Changes To The e-Commerce Fashion Space
The fashion sector has always been fluid. Whether you look back centuries, decades or even just a few years, journalists and historians will be able to accurately date paintings or photographs simply based on what clothes the people are wearing. In the 20s we have the luxury (more so than ever before) of having an international wardrobe at our fingertips. You can literally search the internet for any style, theme, or item and there is bound to be an online business that can deliver it to your door!
Moving on from this growing access to unique fashion anywhere, anytime, there are reports that the eCommerce fashion space will grow to at least $1 TRILLION by the year 2025... that's just 3 years away. So, 2022 is a pivotal point in that upward journey. In 2021 the market was already valued at $759.5 billion, apparel, footwear and accessories have become the largest eCommerce sector in the world.
As we mentioned in our blog "Changes To eCommerce In 2022" the market is now in the hands of the consumer. There's not a panic-driven need to buy 'essentials' online any more, and so the potential customer is looking for a business that can provide them a bespoke, independent feel at a fraction of the high-street cost. The way that brands are positioned in front of consumers is going to be one of the main focusses of the new year.
As creatives get more complex, and algorithms more intricate, tailored adverts and sponsored search results are going to be the key to keep people buying. Let's be honest here, if you see a generic advert for an Amazon Basics brand, but below it you see an 'independent business' unique brand with friendly fonts and styles, the latter is more likely to catch your interest in an over-saturated marketplace. Getting a potential consumer to click on an ad is only the first step.
If they have questions about the product, you can be sure in 2022 there won't be a team of call centre agents waiting by their computers for a chat window to pop up. A study carried out by IMRG & Hive predicts that around 75% of online fashion brands will invest in an AI over the next two years. By the end of '22 Gartner has even predicted that 85% of consumer retail transactions will be completed without interacting with a human at all!
There will always be a place in the physical high street market for people looking for a special outfit, or someone that needs to urgently buy an item of clothing. However, it seems that this area of the fashion sector is shrinking. If you think about it, a customer-facing shop needs to pay overheads such as rent, business rates and maintain the premises so that it is appealing to their users. A drop-shipping company or warehouse DTC can invest that money elsewhere. Of course, they still need to pay for their premises, but they don't need to have a city centre prime location or make it customer-friendly. This change is reflected in the geography of the fashion sector in 2022.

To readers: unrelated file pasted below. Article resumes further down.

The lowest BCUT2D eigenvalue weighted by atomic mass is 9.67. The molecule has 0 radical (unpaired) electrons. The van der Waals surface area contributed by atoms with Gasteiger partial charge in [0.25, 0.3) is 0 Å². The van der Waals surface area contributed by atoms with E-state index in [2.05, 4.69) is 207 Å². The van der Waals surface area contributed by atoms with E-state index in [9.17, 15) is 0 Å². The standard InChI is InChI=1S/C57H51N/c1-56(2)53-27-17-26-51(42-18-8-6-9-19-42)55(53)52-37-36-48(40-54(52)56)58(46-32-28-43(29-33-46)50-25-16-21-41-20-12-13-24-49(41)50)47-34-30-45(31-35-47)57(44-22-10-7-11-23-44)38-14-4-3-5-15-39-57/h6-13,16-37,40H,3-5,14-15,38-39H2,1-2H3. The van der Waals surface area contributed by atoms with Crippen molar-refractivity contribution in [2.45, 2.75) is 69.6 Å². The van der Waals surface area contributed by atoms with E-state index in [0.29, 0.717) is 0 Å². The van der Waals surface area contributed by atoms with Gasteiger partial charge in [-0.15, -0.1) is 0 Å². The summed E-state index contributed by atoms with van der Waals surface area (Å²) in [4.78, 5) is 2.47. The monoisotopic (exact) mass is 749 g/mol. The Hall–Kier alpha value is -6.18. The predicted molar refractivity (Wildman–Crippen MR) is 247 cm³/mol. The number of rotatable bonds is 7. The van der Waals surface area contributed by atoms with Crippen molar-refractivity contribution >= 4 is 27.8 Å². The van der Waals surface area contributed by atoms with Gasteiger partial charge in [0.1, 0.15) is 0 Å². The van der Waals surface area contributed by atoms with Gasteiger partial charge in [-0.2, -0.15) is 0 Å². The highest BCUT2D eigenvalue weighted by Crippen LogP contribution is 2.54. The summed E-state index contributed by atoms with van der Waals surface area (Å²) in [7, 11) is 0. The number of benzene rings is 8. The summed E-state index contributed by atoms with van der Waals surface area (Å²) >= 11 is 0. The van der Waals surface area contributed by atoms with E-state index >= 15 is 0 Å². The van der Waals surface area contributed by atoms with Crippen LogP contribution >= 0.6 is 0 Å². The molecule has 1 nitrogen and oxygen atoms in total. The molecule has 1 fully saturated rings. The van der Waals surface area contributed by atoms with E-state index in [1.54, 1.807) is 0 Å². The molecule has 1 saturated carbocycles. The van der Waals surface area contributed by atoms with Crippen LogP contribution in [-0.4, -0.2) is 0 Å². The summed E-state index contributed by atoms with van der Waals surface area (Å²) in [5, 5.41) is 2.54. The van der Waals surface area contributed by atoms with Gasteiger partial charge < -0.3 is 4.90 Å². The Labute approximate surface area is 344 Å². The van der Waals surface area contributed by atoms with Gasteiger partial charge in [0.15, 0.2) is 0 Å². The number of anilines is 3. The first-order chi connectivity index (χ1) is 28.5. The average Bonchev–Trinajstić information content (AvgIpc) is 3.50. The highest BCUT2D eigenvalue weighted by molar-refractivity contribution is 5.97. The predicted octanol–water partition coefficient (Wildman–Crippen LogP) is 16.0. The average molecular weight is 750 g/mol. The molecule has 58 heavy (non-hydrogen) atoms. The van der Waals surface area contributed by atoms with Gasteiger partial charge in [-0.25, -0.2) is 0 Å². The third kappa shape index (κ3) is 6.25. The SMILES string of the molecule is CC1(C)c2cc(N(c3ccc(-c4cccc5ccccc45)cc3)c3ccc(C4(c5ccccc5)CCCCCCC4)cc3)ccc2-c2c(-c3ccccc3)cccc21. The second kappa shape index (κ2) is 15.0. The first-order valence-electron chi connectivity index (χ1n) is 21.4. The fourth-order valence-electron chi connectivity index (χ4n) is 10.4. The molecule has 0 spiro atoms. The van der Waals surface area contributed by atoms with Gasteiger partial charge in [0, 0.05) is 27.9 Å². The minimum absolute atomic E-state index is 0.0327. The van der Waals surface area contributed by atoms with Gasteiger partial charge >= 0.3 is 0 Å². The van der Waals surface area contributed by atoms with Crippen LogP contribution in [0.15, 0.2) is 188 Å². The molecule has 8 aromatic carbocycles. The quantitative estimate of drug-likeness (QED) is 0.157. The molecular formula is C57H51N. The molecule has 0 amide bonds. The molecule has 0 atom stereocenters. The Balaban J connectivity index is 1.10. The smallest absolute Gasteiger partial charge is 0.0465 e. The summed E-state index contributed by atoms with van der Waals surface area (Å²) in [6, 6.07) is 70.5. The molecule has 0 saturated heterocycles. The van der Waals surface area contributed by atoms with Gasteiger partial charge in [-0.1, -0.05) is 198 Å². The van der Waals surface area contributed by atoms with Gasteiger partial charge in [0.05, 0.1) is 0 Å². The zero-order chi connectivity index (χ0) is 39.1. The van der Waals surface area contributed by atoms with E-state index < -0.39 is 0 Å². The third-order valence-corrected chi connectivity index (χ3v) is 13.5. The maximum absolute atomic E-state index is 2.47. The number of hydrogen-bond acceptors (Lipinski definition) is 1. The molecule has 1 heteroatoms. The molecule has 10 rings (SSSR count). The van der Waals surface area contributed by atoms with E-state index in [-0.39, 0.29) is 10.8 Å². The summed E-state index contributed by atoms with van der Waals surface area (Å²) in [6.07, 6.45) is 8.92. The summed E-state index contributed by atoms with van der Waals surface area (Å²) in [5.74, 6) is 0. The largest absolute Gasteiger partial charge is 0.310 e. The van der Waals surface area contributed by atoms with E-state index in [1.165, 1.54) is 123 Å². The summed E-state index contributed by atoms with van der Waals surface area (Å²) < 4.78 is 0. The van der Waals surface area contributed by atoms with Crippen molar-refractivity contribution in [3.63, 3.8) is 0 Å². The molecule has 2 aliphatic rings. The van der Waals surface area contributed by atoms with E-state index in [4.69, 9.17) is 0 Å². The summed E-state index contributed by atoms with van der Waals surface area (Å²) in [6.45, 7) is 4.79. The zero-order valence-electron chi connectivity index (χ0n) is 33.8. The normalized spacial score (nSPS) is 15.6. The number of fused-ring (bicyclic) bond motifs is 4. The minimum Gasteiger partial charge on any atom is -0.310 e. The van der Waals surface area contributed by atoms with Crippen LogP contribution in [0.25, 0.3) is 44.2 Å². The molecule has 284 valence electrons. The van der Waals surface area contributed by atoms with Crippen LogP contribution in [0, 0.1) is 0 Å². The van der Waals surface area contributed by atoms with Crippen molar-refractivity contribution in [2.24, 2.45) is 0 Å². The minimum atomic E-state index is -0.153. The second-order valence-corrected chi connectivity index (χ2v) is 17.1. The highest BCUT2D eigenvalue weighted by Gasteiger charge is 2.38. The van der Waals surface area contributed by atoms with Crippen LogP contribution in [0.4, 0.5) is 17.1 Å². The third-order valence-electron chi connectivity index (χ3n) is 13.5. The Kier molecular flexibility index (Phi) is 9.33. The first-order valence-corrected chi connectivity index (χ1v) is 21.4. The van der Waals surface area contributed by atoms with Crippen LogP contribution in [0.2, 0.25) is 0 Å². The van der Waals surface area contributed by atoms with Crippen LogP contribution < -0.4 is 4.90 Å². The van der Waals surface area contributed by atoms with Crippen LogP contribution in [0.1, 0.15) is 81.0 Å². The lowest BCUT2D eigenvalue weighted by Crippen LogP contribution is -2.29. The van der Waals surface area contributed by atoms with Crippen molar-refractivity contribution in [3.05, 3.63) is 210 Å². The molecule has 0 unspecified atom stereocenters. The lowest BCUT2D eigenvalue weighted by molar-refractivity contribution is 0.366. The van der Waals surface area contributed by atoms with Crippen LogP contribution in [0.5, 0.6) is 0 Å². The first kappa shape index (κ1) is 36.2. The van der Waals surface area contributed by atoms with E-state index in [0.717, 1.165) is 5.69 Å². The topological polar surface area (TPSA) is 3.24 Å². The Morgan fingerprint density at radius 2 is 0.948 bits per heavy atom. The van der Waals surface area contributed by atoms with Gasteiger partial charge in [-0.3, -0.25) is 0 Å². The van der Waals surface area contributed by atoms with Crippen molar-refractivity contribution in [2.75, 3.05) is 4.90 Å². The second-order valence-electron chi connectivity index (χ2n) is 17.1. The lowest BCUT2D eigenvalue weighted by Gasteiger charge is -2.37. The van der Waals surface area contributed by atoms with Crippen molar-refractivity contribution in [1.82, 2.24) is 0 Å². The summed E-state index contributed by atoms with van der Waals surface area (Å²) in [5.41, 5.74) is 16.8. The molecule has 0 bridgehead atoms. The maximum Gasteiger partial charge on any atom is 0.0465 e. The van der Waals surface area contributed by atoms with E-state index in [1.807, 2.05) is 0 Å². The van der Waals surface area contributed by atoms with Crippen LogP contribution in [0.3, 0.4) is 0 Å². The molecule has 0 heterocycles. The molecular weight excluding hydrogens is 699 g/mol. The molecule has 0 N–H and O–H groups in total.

In reports from 2020 (bear in mind the pandemic was at its height), the eCommerce fashion space was heavily biased towards China. The sales of apparel in China outweighed the USA, UK, Germany and Japan combined. Having the available urban areas for vast warehouses, and a seemingly unlimited amount of industry work force, China can produce garments, footwear and accessories at an incredible rate. This drives the prices down for their goods, and tempts customers to click on 'off shore' company ads. A combination of appearing to be a bespoke small business through clever advertising, and hiding country of origin, consumers may not realise they are buying from China until they receive the delivery timescale estimate or check their order confirmation email.
Based on the latest data it appears that the trending areas of the fashion sector are; accessories, luxury goods and footwear. Luxury goods have been growing at over 10% per year for the last two years, so they are definitely something to keep your eye on in the coming months. Revenue from luxury brands is predicted to hit $75bn or more in the global market this year.
More than ever up-selling and cross-selling are coming into play. As well as having a multitude of sales channels through social media, the drive to keep consumers loyal comes from creating a 'need' for your products. This will increasingly be carried out through suggested 'added value' items and creating styles from many departments of the same online brand. For example, in the past you could display a range of jeans on a carousel ad, and maybe have one photo of a model wearing an outfit. In 2022 you'll be looking at a carousel which focuses on a fully styled outfit, and displays each item with its benefits, along with accessories, jewellery and perfume. Brand collabs and sponsored limited edition apparel will entice the customer to shop in one place. With carefully times follow-up marketing emails that company could potentially become a person's 'one-stop-shop' for their entire wardrobe.
Expressing such a vast and noisy market, the fashion sector really is the new 'Wild West' of the digital age. People need clothes regularly, you can't leave the house without wearing even the most basic of outfits. So, whether it's underwear and off-brand sneakers, or it's luxury goods and accessories, there's all to play for in 2022.